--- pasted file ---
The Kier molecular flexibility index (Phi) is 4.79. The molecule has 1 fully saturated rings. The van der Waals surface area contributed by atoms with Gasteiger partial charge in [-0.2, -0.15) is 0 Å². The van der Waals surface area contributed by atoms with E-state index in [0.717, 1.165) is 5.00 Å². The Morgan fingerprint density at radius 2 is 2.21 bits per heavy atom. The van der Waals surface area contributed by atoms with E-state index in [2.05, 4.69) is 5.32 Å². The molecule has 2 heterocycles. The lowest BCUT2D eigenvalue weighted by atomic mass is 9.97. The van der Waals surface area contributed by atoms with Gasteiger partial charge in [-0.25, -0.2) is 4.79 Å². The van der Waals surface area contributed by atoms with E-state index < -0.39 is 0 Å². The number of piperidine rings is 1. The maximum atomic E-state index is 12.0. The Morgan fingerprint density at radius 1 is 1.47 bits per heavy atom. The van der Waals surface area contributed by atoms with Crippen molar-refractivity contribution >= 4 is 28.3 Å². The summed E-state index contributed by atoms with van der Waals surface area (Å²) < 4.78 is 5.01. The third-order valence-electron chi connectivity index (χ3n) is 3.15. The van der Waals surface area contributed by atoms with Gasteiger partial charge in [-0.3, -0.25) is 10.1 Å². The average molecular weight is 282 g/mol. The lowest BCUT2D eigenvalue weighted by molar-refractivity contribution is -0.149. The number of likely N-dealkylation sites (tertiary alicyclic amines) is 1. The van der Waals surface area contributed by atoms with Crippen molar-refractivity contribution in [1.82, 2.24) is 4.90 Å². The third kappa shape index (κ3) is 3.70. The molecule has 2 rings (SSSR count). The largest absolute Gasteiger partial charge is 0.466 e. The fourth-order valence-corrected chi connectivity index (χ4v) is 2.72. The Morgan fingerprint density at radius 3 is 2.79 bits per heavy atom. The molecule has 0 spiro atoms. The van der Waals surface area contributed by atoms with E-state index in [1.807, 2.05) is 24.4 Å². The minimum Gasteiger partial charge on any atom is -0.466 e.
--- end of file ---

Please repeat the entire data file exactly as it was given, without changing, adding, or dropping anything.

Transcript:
The Kier molecular flexibility index (Phi) is 4.79. The molecule has 1 fully saturated rings. The van der Waals surface area contributed by atoms with Gasteiger partial charge in [-0.2, -0.15) is 0 Å². The van der Waals surface area contributed by atoms with E-state index in [0.717, 1.165) is 5.00 Å². The Morgan fingerprint density at radius 2 is 2.21 bits per heavy atom. The van der Waals surface area contributed by atoms with E-state index in [2.05, 4.69) is 5.32 Å². The molecule has 2 heterocycles. The lowest BCUT2D eigenvalue weighted by atomic mass is 9.97. The van der Waals surface area contributed by atoms with Gasteiger partial charge in [-0.25, -0.2) is 4.79 Å². The van der Waals surface area contributed by atoms with E-state index < -0.39 is 0 Å². The number of piperidine rings is 1. The maximum atomic E-state index is 12.0. The Morgan fingerprint density at radius 1 is 1.47 bits per heavy atom. The van der Waals surface area contributed by atoms with Crippen molar-refractivity contribution >= 4 is 28.3 Å². The summed E-state index contributed by atoms with van der Waals surface area (Å²) < 4.78 is 5.01. The third-order valence-electron chi connectivity index (χ3n) is 3.15. The van der Waals surface area contributed by atoms with Gasteiger partial charge in [-0.3, -0.25) is 10.1 Å². The average molecular weight is 282 g/mol. The lowest BCUT2D eigenvalue weighted by molar-refractivity contribution is -0.149. The number of likely N-dealkylation sites (tertiary alicyclic amines) is 1. The van der Waals surface area contributed by atoms with Crippen molar-refractivity contribution in [1.82, 2.24) is 4.90 Å². The third kappa shape index (κ3) is 3.70. The molecule has 2 rings (SSSR count). The largest absolute Gasteiger partial charge is 0.466 e. The fourth-order valence-corrected chi connectivity index (χ4v) is 2.72. The Morgan fingerprint density at radius 3 is 2.79 bits per heavy atom. The molecule has 0 spiro atoms. The van der Waals surface area contributed by atoms with E-state index in [1.807, 2.05) is 24.4 Å². The minimum Gasteiger partial charge on any atom is -0.466 e.